In line with the responsibilities I took on when, early in July, I accepted an invitation to join the interim advisory group for Social Media Club, I put my hand up to join Michael Brito and Aaron Strout as a group to look at membership issues – defined at the time as membership roles and responsibilities.
Which is the background to Michael’s post, How Des, Michael and Aaron Spent Labor Day Weekend: Brainstorming SMC Membership.
The three areas we identified to look at in this process were:
- How do we increase new membership of Social Media Club?
- How do we increase engagement and generate excitement for existing members?
- How do we localize SMC chapters on areas with few members and a lot of miles in between?
Item 3 was the one I wanted to work on. Let’s face it, as someone who lives, relative to most Social Media Club members, in a far off land, so far in fact that other folks on this planet refer to it as “down under”, it was no doubt fairly predictable that I would want to have something to say about international membership.
World Map with South “up over”: Author CaseyPenk, Vardion, via Wikimedia Commons
And even for many people in a country fairly brimming with Social Media Clubs, i.e. the USA, but not living in or near Austin, Texas, or New York New York, or other cities boasting a Social Media Club, I felt I had a perspective to offer, given that for me the closest Social Media Club, in the city of Brisbane (and so far the only one in this part of the world), is one and a half hours drive from where I live.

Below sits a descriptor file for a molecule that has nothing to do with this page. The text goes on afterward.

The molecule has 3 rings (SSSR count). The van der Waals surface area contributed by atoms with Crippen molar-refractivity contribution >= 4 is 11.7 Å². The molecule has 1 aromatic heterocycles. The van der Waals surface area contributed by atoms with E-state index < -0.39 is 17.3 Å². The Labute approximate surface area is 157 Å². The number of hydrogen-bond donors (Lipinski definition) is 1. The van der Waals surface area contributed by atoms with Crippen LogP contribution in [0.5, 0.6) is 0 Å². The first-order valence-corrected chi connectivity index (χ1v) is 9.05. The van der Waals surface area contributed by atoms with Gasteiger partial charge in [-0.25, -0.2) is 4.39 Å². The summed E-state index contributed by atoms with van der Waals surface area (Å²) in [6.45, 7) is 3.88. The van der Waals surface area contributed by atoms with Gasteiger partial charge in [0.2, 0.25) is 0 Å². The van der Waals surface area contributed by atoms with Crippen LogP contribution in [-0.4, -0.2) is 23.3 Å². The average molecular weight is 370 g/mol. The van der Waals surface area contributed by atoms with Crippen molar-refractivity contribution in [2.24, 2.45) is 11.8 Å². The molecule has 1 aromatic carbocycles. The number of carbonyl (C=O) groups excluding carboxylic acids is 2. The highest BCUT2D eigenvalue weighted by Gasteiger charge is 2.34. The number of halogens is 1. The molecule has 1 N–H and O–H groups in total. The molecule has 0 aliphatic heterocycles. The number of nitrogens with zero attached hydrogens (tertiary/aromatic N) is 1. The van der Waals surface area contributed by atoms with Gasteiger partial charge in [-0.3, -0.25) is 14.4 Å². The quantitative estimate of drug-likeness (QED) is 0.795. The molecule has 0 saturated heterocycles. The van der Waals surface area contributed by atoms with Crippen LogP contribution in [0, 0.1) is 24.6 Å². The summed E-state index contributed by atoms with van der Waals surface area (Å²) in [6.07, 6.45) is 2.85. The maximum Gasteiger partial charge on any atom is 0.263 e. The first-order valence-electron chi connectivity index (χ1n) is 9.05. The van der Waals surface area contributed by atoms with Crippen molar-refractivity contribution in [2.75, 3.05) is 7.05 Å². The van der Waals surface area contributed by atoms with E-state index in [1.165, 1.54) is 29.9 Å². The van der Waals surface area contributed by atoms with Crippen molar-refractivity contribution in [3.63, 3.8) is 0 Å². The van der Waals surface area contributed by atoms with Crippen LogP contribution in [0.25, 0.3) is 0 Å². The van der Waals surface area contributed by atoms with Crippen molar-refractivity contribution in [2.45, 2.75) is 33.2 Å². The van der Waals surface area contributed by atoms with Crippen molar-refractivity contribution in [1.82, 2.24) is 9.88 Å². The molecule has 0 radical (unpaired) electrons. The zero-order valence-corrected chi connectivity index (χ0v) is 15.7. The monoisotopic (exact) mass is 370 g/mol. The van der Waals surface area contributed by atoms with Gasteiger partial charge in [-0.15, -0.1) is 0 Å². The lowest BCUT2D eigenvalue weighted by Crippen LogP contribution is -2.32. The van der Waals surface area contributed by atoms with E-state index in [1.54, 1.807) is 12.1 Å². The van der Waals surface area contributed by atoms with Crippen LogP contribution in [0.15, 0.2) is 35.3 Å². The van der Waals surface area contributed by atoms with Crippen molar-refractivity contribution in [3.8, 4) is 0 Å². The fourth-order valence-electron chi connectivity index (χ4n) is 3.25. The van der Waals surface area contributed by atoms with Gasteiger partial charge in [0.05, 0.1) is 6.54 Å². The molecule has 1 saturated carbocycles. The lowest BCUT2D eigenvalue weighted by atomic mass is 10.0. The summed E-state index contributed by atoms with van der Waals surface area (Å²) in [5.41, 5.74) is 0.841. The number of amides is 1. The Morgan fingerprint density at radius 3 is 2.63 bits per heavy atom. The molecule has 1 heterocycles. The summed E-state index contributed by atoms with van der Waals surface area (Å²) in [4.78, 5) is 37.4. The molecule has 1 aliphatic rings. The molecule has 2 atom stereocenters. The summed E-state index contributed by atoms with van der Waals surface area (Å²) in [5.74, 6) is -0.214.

As you’ll be able to infer from our report as blogged by Michael, I believe that before we can provide pratical answers to the third question above, we need to resolve a more fundamental question. That question is: just what do we mean by membership of Social Media Club?
And as with the map above, If we change our perspective, we might see new opportunities.
Is Social Media Club membership to be structured so as to only make sense for those people who live near a center which has a SMC (or the potential, in practice, to establish one) which meets on a regular basis in a physical space? And even if that concept allows for people who are only able to participate from time to time, say by virtue of travel to such centers, is there, practically speaking, scope for someone in more outlying areas and who may not travel to such centers, to be a bona fide, participating, contributing member of the Social Media Club network?
In other words, virtual members.
Or should the current – as I see it – fundamentally analog construction of Social Media Club membership be the only (practical) option. That would seem, on the face of it, counter-intuitive for a bunch of people who in many other areas of their business and social lives seem ok – even passionate – about being part of communities which are, for all practical purposes, virtual.
Or am I missing something really obvious?
If you have ideas or questions about this topic, please leave a comment on Michael’s post, or here. All suggestions welcome.